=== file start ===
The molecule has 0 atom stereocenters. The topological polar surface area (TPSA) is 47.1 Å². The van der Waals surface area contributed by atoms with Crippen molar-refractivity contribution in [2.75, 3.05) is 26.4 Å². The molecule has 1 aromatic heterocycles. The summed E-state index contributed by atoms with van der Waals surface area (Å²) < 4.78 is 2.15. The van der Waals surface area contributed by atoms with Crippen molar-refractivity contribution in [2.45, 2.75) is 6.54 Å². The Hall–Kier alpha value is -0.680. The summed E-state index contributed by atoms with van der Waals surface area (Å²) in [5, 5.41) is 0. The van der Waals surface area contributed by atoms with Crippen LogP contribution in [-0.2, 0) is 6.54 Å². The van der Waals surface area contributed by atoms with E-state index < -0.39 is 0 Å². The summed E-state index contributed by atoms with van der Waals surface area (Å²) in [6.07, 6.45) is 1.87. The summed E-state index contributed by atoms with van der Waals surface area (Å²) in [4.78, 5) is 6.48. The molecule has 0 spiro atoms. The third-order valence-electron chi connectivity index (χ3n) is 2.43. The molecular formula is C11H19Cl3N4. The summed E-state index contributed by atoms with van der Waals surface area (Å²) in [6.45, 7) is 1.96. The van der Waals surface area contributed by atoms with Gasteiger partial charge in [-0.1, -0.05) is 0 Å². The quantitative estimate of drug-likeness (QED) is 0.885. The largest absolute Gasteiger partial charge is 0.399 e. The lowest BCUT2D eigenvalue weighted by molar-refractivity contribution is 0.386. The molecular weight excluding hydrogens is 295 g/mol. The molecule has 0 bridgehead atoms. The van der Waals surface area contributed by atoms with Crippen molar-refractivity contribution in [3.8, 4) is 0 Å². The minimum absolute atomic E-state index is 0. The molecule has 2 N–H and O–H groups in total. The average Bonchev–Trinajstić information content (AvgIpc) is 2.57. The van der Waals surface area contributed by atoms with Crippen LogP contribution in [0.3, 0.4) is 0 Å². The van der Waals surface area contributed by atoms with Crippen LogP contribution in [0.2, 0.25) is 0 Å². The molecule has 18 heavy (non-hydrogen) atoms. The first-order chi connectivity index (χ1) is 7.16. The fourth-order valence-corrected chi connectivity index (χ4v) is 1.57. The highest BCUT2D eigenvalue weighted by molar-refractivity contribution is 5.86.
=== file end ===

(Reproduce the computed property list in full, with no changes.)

The molecule has 0 atom stereocenters. The topological polar surface area (TPSA) is 47.1 Å². The van der Waals surface area contributed by atoms with Crippen molar-refractivity contribution in [2.75, 3.05) is 26.4 Å². The molecule has 1 aromatic heterocycles. The summed E-state index contributed by atoms with van der Waals surface area (Å²) < 4.78 is 2.15. The van der Waals surface area contributed by atoms with Crippen molar-refractivity contribution in [2.45, 2.75) is 6.54 Å². The Hall–Kier alpha value is -0.680. The summed E-state index contributed by atoms with van der Waals surface area (Å²) in [5, 5.41) is 0. The van der Waals surface area contributed by atoms with Crippen LogP contribution in [-0.2, 0) is 6.54 Å². The van der Waals surface area contributed by atoms with E-state index < -0.39 is 0 Å². The summed E-state index contributed by atoms with van der Waals surface area (Å²) in [6.07, 6.45) is 1.87. The summed E-state index contributed by atoms with van der Waals surface area (Å²) in [4.78, 5) is 6.48. The molecule has 0 spiro atoms. The third-order valence-electron chi connectivity index (χ3n) is 2.43. The molecular formula is C11H19Cl3N4. The summed E-state index contributed by atoms with van der Waals surface area (Å²) in [6.45, 7) is 1.96. The van der Waals surface area contributed by atoms with Gasteiger partial charge in [-0.1, -0.05) is 0 Å². The quantitative estimate of drug-likeness (QED) is 0.885. The largest absolute Gasteiger partial charge is 0.399 e. The lowest BCUT2D eigenvalue weighted by molar-refractivity contribution is 0.386. The molecular weight excluding hydrogens is 295 g/mol. The molecule has 0 bridgehead atoms. The van der Waals surface area contributed by atoms with Crippen molar-refractivity contribution in [3.8, 4) is 0 Å². The minimum absolute atomic E-state index is 0. The molecule has 2 N–H and O–H groups in total. The average Bonchev–Trinajstić information content (AvgIpc) is 2.57. The van der Waals surface area contributed by atoms with Crippen LogP contribution in [0.3, 0.4) is 0 Å². The van der Waals surface area contributed by atoms with Crippen LogP contribution in [0.2, 0.25) is 0 Å². The molecule has 18 heavy (non-hydrogen) atoms. The first-order chi connectivity index (χ1) is 7.16. The fourth-order valence-corrected chi connectivity index (χ4v) is 1.57. The highest BCUT2D eigenvalue weighted by molar-refractivity contribution is 5.86.